- A desire for person-centred care. People wanted services that cared for all aspects of their condition and to have control over their own care. They wanted ongoing, flexible support from healthcare professionals, and to be able to trust them. Listening to patients might be more of a priority than addressing physical symptoms: “her [health professional’s] empathic nature was her greatest skill, anything else for me came secondarily”.
- The need for support for all aspects of daily living in severe CFS/ME. People had to call on support from health and social care professionals, family, partners, and friends. They needed help with shopping, cooking and mental support but found it exhausting to have to ask: “informing [people] of how, when and why is almost as exhausting as completing the tasks themselves.” But daily living was difficult or impossible without this help.
- Shrinking social circles. Fatigue and other symptoms prevented people from engaging with friends and family and they felt they were losing their identity: “I felt for a while that I had no identity apart from just being a sick, non-person”. Making new friends with similar experiences of CFS/ME helped people to cope with their illness.
Why is this important?
The new research finds many CFS/ME patients feel unsupported by health professionals, which can make the illness all the more distressing. Patients want to be listened to, have their symptoms believed and be given realistic support that takes their life circumstances into account. They also want their beliefs about CFS/ME to be acknowledged, even if they are different to current medical theories. However, the study also found that views about the condition are highly polarised. This means it is challenging for professionals to provide the kind of care people want for CFS/ME.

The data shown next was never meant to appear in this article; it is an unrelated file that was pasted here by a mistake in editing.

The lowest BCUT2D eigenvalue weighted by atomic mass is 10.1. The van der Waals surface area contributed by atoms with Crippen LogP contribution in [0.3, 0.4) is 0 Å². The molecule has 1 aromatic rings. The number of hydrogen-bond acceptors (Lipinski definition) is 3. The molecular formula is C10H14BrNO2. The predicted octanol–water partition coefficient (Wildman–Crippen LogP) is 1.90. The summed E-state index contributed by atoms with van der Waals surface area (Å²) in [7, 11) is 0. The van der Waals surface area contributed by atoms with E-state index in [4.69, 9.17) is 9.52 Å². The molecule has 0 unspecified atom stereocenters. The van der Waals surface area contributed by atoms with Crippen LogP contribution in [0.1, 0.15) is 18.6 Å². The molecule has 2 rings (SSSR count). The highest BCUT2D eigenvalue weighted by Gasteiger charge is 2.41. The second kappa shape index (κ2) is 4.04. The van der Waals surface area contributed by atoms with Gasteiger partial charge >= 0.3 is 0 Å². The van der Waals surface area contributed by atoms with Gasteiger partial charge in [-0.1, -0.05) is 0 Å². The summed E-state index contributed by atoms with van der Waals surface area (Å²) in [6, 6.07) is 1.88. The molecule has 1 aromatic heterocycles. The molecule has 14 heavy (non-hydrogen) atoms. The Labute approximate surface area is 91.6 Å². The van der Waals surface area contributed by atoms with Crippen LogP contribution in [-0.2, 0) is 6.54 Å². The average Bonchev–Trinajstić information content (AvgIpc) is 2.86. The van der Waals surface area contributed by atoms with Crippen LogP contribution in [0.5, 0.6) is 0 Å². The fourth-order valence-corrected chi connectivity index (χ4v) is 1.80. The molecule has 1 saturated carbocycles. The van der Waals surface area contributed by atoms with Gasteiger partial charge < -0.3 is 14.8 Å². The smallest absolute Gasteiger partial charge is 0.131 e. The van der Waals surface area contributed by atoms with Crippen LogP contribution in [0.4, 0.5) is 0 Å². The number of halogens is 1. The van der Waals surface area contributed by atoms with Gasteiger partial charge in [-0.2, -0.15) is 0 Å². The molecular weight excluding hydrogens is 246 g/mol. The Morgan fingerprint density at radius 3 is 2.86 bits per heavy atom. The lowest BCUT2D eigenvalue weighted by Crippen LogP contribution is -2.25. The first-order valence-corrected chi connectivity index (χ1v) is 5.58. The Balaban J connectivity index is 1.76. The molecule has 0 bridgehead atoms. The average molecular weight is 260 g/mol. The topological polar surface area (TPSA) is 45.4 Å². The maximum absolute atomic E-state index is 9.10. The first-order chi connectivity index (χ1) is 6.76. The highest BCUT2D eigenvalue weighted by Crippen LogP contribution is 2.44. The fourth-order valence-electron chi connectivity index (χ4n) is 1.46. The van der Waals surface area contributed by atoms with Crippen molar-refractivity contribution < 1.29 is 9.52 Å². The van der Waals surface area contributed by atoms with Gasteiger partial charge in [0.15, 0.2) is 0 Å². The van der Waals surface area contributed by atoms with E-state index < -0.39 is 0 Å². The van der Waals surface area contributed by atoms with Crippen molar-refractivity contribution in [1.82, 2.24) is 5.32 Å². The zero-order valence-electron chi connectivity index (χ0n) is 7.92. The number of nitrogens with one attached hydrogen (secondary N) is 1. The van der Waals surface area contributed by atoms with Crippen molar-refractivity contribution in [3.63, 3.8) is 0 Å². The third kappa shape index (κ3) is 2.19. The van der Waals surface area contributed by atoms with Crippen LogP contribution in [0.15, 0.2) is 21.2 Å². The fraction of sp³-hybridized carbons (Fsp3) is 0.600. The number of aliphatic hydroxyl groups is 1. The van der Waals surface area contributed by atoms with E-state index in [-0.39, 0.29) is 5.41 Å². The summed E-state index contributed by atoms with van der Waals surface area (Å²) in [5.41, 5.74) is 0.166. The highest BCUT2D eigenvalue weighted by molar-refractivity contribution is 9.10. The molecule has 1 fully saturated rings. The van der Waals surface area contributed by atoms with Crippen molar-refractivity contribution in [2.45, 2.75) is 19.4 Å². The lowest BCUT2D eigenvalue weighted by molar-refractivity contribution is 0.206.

The researchers suggest healthcare professionals should give personalised, empathetic care to their CFS/ME patients, and suggest treatments that minimise the impact on daily life. They say health professionals should provide a sense of safety. This way, patients may feel more able to work through complex issues, such as the mental health implications of CFS/ME, without feeling defensive or dismissed.
The study’s findings align with new draft NICE guidelines for CFS/ME which emphasise that CFS/ME is a complex condition for which there is no ‘one size fits all’ approach to managing. The draft guidance (available online and due to be officially published in April 2021) suggests treatment based on fixed step-by-step increases in exercise should no longer be offered because of harms reported by people with the condition. It stresses the need for a tailored approach to care in which patients and doctors work together to explore the best treatments.
This research suggests that, since healthcare professionals find treating CFS/ME challenging, doctors may need more training on how to build successful relationships with their CFS/ME patients.
The researchers of this study hope to work with other experts who are developing alternative management strategies and support options. They want to combine the best of all approaches for CFS/ME patients.
You may be interested to read
The full paper: Pilkington K, and others. A relational analysis of an invisible illness: A meta-ethnography of people with chronic fatigue syndrome/myalgic encephalomyelitis (CFS/ME) and their support needs. Social Science & Medicine. 2020;265:e113369
A study looking at GPs’ experiences of treating CFS/ME: Bayliss K, and others. Overcoming the barriers to the diagnosis and management of chronic fatigue syndrome/ME in primary care: a meta synthesis of qualitative studies. BMC Fam Pract. 2014;15:44
New draft NICE guidelines for the management of CFS/ME: Myalgic encephalomyelitis (or encephalopathy)/chronic fatigue syndrome: diagnosis and management [GID-NG10091] (expected publication date 21 April 2021)
The ME Association - a UK charity that supports people with ME/CFS through all stages of their illness
This research was funded by the NIHR School for Primary Care Research.